I was recently taking a walk to town via the Thames Valley University when I saw a teenage girl drop a half-finished pack of chips on the ground in front of a bin. More disturbing than the fact that she was eating deep-fried chips at 10am was that she seemed to be littering to impress her friend. Now I know that littering is probably fairly low on the list of priorities for the modern-day school, what with the current ASBO culture here in Britain, but if we can’t rely on teenagers to respect their immediate environment, what hope do we have of teaching them to respect the global environment?
I called the University and had a pleasant conversation with the officer in charge of security and student behaviour. He said that it was difficult to control the behaviour of a student body which comes from “all walks of life” and that there were insufficient security staff to police the problem. Why their students, no matter what their background, cannot be taught to be tidy is beyond me. To add to this, it is regrettable that they need to use security to deal with this behavioural problem.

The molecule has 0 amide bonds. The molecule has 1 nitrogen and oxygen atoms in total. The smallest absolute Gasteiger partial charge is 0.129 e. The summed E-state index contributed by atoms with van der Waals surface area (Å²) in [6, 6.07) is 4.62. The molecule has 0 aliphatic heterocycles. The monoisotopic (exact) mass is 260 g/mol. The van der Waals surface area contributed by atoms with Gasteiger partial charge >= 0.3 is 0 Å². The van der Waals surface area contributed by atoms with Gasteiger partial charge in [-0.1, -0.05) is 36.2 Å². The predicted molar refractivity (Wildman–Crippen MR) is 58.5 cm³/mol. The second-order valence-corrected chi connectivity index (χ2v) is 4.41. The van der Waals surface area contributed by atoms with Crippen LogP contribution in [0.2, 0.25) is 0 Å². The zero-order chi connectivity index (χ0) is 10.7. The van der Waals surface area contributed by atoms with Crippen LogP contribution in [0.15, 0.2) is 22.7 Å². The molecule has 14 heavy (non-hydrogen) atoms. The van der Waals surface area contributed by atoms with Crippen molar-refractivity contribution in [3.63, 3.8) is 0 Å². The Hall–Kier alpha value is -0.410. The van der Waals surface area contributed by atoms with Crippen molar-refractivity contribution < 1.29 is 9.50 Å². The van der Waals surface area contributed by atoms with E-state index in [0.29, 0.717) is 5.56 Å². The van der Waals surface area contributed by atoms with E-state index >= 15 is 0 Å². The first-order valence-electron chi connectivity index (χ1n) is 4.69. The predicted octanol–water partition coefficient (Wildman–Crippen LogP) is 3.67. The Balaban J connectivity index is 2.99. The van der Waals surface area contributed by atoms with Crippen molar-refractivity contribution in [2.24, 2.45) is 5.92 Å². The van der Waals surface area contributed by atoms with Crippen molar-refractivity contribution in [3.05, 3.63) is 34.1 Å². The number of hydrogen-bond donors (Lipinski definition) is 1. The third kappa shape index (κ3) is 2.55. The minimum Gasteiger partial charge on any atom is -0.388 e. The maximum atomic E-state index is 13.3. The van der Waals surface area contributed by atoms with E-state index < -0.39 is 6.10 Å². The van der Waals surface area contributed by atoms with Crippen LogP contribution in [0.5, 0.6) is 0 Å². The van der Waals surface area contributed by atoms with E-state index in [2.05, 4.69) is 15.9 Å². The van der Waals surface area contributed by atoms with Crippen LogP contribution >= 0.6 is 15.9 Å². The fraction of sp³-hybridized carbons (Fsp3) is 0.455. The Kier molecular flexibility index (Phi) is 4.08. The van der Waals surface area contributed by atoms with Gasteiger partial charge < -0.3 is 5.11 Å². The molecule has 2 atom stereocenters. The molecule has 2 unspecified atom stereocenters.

It might instead be more prudent to use more collaborative exercise to affect behaviour change. For example, the Big Tidy Up is a campaign organised by the Keep Britain Tidy folks. Similar to the Clean Up Australia Day programme, the Big Tidy Up encourages people to respect their environment and take a more active part in making their community a better place to live. Perhaps I will suggest to the school that they conduct something similar with their students.